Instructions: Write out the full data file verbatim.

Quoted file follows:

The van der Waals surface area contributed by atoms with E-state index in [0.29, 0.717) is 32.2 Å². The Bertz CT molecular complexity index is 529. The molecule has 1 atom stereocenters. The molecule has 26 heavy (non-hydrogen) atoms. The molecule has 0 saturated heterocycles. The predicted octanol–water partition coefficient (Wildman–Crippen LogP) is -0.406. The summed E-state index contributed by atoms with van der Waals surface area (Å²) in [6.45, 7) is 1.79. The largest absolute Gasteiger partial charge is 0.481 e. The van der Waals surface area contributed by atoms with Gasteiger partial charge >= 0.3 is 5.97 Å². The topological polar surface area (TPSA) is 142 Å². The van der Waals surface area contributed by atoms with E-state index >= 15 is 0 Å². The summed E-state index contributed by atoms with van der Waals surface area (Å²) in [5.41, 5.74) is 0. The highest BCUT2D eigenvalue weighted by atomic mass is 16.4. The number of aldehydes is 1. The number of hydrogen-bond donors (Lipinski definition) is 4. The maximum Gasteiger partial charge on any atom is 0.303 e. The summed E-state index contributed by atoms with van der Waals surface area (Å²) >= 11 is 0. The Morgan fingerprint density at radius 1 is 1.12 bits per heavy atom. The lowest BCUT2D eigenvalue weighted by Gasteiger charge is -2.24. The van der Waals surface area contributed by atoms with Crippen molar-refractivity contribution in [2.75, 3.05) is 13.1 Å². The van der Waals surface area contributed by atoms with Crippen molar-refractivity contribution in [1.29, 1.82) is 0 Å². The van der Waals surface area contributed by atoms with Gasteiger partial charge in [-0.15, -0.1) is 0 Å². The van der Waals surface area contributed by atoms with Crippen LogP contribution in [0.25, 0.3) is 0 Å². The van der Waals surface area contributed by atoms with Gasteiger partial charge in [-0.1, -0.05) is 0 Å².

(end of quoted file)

The van der Waals surface area contributed by atoms with E-state index in [0.29, 0.717) is 32.2 Å². The Bertz CT molecular complexity index is 529. The molecule has 1 atom stereocenters. The molecule has 26 heavy (non-hydrogen) atoms. The molecule has 0 saturated heterocycles. The predicted octanol–water partition coefficient (Wildman–Crippen LogP) is -0.406. The summed E-state index contributed by atoms with van der Waals surface area (Å²) in [6.45, 7) is 1.79. The largest absolute Gasteiger partial charge is 0.481 e. The van der Waals surface area contributed by atoms with Gasteiger partial charge >= 0.3 is 5.97 Å². The topological polar surface area (TPSA) is 142 Å². The van der Waals surface area contributed by atoms with E-state index >= 15 is 0 Å². The summed E-state index contributed by atoms with van der Waals surface area (Å²) in [5.41, 5.74) is 0. The highest BCUT2D eigenvalue weighted by atomic mass is 16.4. The number of aldehydes is 1. The number of hydrogen-bond donors (Lipinski definition) is 4. The maximum Gasteiger partial charge on any atom is 0.303 e. The summed E-state index contributed by atoms with van der Waals surface area (Å²) >= 11 is 0. The Morgan fingerprint density at radius 1 is 1.12 bits per heavy atom. The lowest BCUT2D eigenvalue weighted by Gasteiger charge is -2.24. The van der Waals surface area contributed by atoms with Crippen molar-refractivity contribution in [2.75, 3.05) is 13.1 Å². The van der Waals surface area contributed by atoms with Crippen molar-refractivity contribution in [1.29, 1.82) is 0 Å². The van der Waals surface area contributed by atoms with Gasteiger partial charge in [-0.15, -0.1) is 0 Å². The van der Waals surface area contributed by atoms with Crippen LogP contribution in [0.25, 0.3) is 0 Å². The van der Waals surface area contributed by atoms with Gasteiger partial charge in [-0.1, -0.05) is 0 Å².